Popular Artificial Sweetener May be Linked to DNA Damage

Popular Artificial Sweetener May be Linked to DNA Damage

M.C. Millman

Widely known by its brand name Splenda, the artificial sweetener sucralose showed some damaging impact on tissue when studied in the lab. 

The damage is linked to a byproduct of sucralose called sucralose-6-acetate. This byproduct was found to be "genotoxic" in a recently published study, meaning it can cause DNA damage. 

As one of the most popular sweeteners in America, sucralose is added to thousands of products. The sweetener can be in anything from foods and beverages to pharmaceutical products. It's likely in many products in your home, especially sugar-free or low-calorie foods, unless you're extremely careful with reading product labels. 

The FDA says sucralose is safe, explaining on its website that the organization "reviewed more than 110 studies designed to identify possible toxic effects, including studies on the reproductive and nervous systems, carcinogenicity, and metabolism," to determine the safety of sucralose.

Does this study offer enough evidence to disprove the years of research on the health impact of sucralose? Registered Dietitian Nutritionist Yocheved Millman weighs in, saying that the study findings are concerning. However, further research is needed to prove causation, particularly human studies.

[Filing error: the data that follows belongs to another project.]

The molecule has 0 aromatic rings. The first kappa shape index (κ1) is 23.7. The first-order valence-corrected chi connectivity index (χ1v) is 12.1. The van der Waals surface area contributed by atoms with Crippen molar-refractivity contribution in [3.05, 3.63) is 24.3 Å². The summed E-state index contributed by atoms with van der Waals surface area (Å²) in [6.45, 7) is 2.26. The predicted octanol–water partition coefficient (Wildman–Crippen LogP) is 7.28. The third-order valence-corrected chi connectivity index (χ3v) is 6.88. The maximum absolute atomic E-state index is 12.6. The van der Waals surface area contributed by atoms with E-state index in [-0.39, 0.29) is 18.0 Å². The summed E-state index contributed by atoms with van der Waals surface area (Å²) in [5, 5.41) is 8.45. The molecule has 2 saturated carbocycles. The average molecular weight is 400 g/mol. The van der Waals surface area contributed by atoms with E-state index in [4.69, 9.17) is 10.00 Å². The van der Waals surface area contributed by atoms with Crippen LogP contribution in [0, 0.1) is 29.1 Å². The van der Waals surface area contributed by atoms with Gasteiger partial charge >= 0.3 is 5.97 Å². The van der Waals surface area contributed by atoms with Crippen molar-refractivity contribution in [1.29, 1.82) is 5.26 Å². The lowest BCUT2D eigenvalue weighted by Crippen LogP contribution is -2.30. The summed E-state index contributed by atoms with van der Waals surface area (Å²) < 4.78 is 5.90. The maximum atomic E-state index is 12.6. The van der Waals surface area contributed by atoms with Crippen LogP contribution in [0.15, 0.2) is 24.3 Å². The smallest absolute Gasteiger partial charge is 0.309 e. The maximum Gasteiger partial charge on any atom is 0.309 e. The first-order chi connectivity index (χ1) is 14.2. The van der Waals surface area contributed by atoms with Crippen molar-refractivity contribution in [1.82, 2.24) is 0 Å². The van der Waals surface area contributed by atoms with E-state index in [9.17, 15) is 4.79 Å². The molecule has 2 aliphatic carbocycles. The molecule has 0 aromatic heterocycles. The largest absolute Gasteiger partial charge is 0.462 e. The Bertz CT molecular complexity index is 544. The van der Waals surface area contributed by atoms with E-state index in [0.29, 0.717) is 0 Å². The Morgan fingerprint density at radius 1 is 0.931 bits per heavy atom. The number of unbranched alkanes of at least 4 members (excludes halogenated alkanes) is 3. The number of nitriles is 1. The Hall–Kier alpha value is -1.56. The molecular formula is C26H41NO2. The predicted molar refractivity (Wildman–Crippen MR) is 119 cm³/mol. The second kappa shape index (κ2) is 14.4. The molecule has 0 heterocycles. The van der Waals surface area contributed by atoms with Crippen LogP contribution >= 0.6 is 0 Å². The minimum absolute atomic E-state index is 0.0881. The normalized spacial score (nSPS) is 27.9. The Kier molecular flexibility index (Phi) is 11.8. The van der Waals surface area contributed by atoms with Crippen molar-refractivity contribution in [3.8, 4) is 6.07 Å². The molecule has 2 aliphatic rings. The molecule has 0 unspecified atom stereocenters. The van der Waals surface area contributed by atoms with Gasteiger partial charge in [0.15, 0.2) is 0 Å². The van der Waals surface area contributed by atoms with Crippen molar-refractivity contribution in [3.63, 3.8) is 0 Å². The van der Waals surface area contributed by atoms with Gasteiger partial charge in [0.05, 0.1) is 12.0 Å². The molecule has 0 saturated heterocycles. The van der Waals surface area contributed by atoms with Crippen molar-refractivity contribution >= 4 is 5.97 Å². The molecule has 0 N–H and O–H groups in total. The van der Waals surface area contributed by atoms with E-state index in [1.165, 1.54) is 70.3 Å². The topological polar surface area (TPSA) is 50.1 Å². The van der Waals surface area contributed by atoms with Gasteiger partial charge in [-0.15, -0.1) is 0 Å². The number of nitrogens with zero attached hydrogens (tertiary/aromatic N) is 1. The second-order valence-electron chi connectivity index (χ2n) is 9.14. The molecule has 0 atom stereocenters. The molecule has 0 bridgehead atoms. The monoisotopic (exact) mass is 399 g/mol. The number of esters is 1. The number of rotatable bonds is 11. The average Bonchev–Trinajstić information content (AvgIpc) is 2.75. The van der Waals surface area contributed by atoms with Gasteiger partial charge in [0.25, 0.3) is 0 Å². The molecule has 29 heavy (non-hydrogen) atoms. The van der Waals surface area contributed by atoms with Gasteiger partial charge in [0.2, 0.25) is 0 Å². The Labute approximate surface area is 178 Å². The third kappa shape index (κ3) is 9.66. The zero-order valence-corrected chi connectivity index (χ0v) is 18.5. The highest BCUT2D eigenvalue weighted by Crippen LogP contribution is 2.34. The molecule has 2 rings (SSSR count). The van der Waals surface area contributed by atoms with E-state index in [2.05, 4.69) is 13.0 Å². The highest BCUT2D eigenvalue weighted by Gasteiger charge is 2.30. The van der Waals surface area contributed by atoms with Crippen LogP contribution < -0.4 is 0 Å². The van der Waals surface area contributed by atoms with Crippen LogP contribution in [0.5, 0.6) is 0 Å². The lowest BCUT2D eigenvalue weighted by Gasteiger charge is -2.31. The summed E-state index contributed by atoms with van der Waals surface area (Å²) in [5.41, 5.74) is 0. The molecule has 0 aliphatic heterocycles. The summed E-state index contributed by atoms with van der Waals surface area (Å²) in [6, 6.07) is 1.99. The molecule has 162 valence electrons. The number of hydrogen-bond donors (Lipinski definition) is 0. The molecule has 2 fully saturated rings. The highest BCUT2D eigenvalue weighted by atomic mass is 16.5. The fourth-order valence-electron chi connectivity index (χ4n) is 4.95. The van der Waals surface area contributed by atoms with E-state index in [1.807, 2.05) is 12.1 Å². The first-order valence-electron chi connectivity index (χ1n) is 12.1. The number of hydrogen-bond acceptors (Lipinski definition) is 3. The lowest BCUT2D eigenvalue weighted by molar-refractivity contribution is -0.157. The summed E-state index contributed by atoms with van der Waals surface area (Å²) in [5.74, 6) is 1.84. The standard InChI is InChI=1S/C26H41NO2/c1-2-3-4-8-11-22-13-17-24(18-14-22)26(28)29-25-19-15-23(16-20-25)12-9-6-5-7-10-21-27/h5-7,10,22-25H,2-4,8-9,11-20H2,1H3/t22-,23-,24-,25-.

"This study was performed in test tubes, so it's hard to know how applicable it is to the human body at this time," Millman shares with BoroPark24. "It's important to understand that there may be risks associated with artificially produced sweeteners, like sucralose. Your best bet is to stick with naturally sweetened products and natural sweeteners like monk fruit and stevia."

Dr. John Damianos, a hospital resident at Yale School of Medicine, not involved in the research, told Medical News Today that "the paper studied sucralose-6-acetate in isolation..., and it is uncertain how much is produced in the human intestine."

Dr. Damianos added that "the findings raise potentially concerning findings that deserve further study, but do not practically reflect what occasional or even frequent ingestion of sucralose-sweetened food and beverages have on health."

A representative for the International Sweetener Association told Newsweek, "Sucralose has undergone one of the most extensive and thorough testing programs conducted on any food additive in history, resulting in consensus on its safety throughout the global scientific and regulatory community."  

At this point, the topic needs more research. Ditching sucralose and replacing it with sugar is associated with a host of other health problems. Your best bet is to stay cautious and be mindful of the amount of any sweetener you consume. "The dosage makes the poison."

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